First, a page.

Sense of Place: Flavors and Ingredients from the Midwest

Sense of Place: Flavors and Ingredients from the Midwest

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Emma Christensen
Jul 30, 2008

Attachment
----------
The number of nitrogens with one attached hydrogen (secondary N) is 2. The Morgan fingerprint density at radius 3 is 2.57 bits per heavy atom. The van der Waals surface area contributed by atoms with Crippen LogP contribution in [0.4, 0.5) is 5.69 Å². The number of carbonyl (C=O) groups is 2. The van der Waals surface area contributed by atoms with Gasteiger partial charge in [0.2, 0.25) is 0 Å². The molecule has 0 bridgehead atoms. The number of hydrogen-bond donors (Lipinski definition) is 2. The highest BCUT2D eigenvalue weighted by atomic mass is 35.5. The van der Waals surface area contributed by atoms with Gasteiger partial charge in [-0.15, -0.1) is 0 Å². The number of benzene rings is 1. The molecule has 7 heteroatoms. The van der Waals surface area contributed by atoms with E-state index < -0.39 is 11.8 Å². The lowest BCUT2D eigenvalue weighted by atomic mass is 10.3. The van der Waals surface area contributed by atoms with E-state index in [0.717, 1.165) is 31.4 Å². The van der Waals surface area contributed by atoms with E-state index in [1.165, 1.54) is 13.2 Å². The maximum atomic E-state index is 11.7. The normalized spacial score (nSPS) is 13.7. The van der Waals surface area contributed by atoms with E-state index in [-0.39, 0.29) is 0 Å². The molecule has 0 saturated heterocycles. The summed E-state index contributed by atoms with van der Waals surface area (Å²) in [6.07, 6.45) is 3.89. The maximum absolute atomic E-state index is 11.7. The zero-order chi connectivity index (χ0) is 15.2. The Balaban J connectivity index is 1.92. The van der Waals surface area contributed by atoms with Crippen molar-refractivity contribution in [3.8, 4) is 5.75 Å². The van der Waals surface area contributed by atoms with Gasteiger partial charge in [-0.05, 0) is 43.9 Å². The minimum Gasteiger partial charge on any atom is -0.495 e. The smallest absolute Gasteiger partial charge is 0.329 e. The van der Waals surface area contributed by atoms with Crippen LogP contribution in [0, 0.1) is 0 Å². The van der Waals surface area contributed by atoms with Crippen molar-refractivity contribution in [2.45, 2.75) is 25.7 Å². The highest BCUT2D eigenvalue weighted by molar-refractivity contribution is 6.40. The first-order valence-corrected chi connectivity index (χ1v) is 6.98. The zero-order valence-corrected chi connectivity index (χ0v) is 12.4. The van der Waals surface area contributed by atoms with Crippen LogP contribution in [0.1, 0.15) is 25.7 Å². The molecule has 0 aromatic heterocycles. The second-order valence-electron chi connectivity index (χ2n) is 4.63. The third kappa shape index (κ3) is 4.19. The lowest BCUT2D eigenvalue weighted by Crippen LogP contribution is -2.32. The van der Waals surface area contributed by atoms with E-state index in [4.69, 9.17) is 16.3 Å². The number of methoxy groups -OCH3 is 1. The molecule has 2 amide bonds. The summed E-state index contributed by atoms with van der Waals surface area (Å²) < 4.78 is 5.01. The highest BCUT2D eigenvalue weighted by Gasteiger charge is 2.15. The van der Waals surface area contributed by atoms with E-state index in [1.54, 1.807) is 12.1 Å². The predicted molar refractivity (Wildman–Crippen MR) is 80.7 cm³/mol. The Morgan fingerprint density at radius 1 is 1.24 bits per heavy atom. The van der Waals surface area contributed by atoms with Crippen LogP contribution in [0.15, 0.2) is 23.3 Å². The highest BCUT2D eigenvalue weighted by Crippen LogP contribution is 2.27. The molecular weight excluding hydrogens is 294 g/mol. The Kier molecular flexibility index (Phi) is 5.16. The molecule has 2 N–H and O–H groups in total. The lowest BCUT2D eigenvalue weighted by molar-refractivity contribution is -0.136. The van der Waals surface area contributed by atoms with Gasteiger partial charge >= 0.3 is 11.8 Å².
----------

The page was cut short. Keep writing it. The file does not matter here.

The flavors of the Midwest are fairly close to those of New England. In both regions, the emphasis is on taking advantage of a short growing season and putting away for the winter. Here in the Midwest, German and Scandinavian immigrants had the added advantage of rich soil and the space to raise livestock. While this wasn't a guarantee that you'd survive the harsh winter, you at least had a little more variety in your diet! If there's one thing that can be said for the Midwestern states, there certainly isn't a lack of space! In a land where you can see a storm front rolling in from 20 miles away, there was plenty of room for early American pioneers to begin raising cattle and other livestock. The rich black dirt guaranteed good harvests, and the lakes and forests were a ready source for foraged supplies. What flavors and ingredients did these settlers leave as their legacy? Here are a few: Fruits: Rhubarb Strawberries Apples Raspberries Blackberries Blueberries Watermelon Vegetables and Starches: Wild Rice Wheat Potatoes Green Beans Carrots Sweet Potatoes Corn Rutabaga Morel Mushrooms Meat: Beef Walleye, Perch, and other freshwater fish Pheasant Venison Extras: Cheese Dairy Eggs Beer Lutefiske--dried cod (or other white fish) that's been cured in lye and reconstituted in boiling water What else would you add to this list? Related: Sense of Place: The Flavors of Florida (Image: Flickr members beckeramie, wonderferret, and karlfrankowski licensed under Creative Commons)
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